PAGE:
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Congress must reckon with the Fourth Amendment and new technology

THE FOURTH AMENDMENT protects Americans’ right to “be secure in their persons, houses, papers, and effects, against unreasonable searches and seizures.” Does this protection extend to cellphone records documenting a person’s location? On Friday, the Supreme Court said yes; it ruled in a 5-to-4 decision that the government must get a warrant to track a person’s cell-site location information, offering a victory to digital privacy advocates in one of the most significant Fourth Amendment cases in recent years.

Carpenter v. United States hinged on the conviction of Timothy Carpenter, who was sentenced to 116 years in prison for participating in a series of burglaries in 2010 and 2011. Law-enforcement officials gathered 127 days’ worth of location records from Mr. Carpenter’s phone and used that to show he had been near the crime scenes. The American Civil Liberties Union, which took up Mr. Carpenter’s case, argued that this constituted a “search”; and as such, the government should have had to persuade a judge to issue a warrant before it could see the records. The four liberal justices joined Chief Justice John G. Roberts Jr., who wrote the majority opinion.

The court’s decision builds on previous rulings that uphold people’s expectations of privacy in their “physical location and movements.” The justices noted that cell-site records can track a person’s whereabouts at unprecedented levels of precision. The court also raised valid concerns about the retrospective nature of cellphone location data: With unconstrained access to this information, the government could “travel back in time” to track people’s locations. “Only the few without cell phones could escape this tireless and absolute surveillance,” wrote Mr. Roberts in the majority opinion.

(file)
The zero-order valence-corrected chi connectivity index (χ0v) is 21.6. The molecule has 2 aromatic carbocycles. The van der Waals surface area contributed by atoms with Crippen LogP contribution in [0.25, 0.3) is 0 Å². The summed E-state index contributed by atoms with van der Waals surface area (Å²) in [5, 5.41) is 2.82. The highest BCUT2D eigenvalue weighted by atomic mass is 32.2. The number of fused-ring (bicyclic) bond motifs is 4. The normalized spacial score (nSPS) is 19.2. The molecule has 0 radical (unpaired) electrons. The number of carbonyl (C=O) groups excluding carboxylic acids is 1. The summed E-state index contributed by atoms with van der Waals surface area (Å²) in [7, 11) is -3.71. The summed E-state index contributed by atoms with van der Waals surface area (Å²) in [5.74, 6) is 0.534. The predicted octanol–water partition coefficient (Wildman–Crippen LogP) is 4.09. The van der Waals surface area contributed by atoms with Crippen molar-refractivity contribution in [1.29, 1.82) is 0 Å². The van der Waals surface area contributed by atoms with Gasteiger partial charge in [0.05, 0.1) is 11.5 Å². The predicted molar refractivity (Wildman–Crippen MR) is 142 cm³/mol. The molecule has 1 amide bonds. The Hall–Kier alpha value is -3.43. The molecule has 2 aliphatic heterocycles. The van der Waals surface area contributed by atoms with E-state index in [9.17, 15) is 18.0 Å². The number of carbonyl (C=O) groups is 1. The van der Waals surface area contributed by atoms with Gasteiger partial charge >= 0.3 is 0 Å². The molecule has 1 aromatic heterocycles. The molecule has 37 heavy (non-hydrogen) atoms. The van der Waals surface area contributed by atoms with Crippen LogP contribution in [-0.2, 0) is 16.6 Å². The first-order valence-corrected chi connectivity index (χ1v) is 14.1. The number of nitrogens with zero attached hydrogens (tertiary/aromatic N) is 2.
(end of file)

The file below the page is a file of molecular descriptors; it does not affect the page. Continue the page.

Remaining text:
The Justice Department had argued that, under the “third-party doctrine,” people relinquish the expectation of privacy when they choose to share information with third parties, including cellphone service providers. But the doctrine was developed during the 1960s and 1970s — well before the advent of modern cellphones. Do most American expect their service provider to store location data for up to five years and offer these records to law enforcement without warrants? In an era when cellphones have become ubiquitous enough to be considered “a feature of human anatomy,” could they realistically choose to avoid cellphones altogether? As the court ruled, probably not.

The Carpenter decision reflects a broader shift in the

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